It’s a camaro, and it’s awesome. Not distracting at all.

I hear they do well in the snow with snow tires, probably because they’re heavy.


I always liked the Camaro style (had a Z28 waaay back in the day) but the new ones are too bunker-like for me. Like the new Mustangs, which I also like in theory, I can’t see out of these things, and they are too big for my tastes. And you still need snow tires and preferably winter downsized rims for the weather up here, and even then, it’s iffy.

In the event, I lucked out and the VW dealer here actually got in a manual transmission Golf R, in the lapiz blue, which is pretty much the car I’ve wanted since the R32 debuted long ago. I hadn’t been really planning to swap my GTI but I’ve always wanted this thing so, when one came up and I was able to do it, I did.

Now of course it will come out that VW liled about something on this car, too, at which point I will have to force all of Germany into reparations and demilitarize the Rhineland again.


And in utterly SHOCKING news

FRANKFURT — Volkswagen internal memos and emails suggest that company executives pursued a strategy of delay and obfuscation with United States regulators after being confronted in early 2014 with evidence that VW diesel vehicles were emitting far more pollutants than allowed.

The documents, first reported on by the German newspaper Bild am Sonntag and since reviewed by The New York Times, could raise the penalties for Volkswagen based on laws requiring public disclosure of problems with potential to affect a company’s stock price. They indicate that top managers knew sooner than they have acknowledged that they could not bring tainted vehicles into compliance with air-quality rules, but led federal and California officials to believe otherwise.

The documents also raise the possibility that Martin Winterkorn, Volkswagen’s chief executive at the time, knew of possible emissions cheating by the company sooner than he has said.

According to the documents reviewed by The Times, a confidant of Mr. Winterkorn wrote to him in May 2014, warning that regulators might accuse the carmaker of using a so-called defeat device — software that recognized when the car was being tested for emissions and activated pollution-control equipment.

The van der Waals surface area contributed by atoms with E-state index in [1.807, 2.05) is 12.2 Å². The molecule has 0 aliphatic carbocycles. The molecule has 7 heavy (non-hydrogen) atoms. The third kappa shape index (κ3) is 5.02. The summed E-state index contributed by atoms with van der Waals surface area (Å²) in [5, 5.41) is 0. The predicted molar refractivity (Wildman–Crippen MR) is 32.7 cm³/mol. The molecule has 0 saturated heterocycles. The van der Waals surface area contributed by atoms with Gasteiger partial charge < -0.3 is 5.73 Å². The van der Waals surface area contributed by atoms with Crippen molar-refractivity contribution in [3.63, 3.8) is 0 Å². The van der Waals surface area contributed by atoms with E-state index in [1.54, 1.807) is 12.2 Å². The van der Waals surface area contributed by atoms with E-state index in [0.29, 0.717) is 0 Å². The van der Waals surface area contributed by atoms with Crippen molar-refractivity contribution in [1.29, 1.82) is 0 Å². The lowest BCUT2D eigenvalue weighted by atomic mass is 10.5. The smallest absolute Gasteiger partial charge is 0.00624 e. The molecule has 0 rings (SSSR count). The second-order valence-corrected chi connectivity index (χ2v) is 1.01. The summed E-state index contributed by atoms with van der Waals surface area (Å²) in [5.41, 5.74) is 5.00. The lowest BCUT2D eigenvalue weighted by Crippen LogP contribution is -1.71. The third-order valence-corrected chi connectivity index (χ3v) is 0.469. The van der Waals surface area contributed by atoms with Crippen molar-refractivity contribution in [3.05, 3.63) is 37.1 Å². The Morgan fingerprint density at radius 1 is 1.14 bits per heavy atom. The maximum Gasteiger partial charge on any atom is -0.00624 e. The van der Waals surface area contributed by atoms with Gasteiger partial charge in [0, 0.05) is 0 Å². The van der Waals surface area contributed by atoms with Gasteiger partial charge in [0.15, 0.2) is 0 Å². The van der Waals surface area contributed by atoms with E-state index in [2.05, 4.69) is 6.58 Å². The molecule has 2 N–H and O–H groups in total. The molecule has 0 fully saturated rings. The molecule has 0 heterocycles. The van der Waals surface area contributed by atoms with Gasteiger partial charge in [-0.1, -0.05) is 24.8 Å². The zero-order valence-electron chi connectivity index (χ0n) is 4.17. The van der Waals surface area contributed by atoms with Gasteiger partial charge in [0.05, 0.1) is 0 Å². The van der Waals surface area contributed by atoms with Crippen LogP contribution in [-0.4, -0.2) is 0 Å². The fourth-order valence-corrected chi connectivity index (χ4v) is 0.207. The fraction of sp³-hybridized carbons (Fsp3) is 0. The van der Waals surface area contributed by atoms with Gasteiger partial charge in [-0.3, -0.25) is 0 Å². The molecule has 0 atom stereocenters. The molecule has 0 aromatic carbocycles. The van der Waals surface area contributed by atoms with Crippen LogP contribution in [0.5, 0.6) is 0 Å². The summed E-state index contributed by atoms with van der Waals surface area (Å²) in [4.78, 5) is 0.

Seems appropriate:


Looks like VW’s NA head is out. Took 'em long enough.

EDIT: Saw a story in the paper this morning that US VW dealers are pissed off royally about the sacking of the American guy at the head of VW NA. They have a delegation going to Germany to “get hard answers,” according to this story. Apparently they have invested a lot of money in their dealerships per VW mandates (I know my local dealership did a hella expensive facelift in the past few years), and were benefiting from the former VW NA head’s focus on retail sales vice fleet sales. Now they’re afraid VW is just going to forget about North America and put some German guy in charge to do, well, German things.


Y’all will be shocked to learn that VW might not be the only car manufacturer to get create about tests.

Mitsubishi Motors has admitted falsifying fuel economy test data for more than 600,000 vehicles.

Shares in the Japanese car maker closed down more than 15% after it made the announcement.


I thought it was common knowledge it was not just VW? But maybe the reporting in the usa has all been focused on them? It seems it was pretty much every car manufacturer, not across their whole range but on a car-by-car basis. So pretty much MOST diesels have been miss-sold, or certainly had their pollution outputs manipulated.


The Mitsubishi issue isn’t with diesels.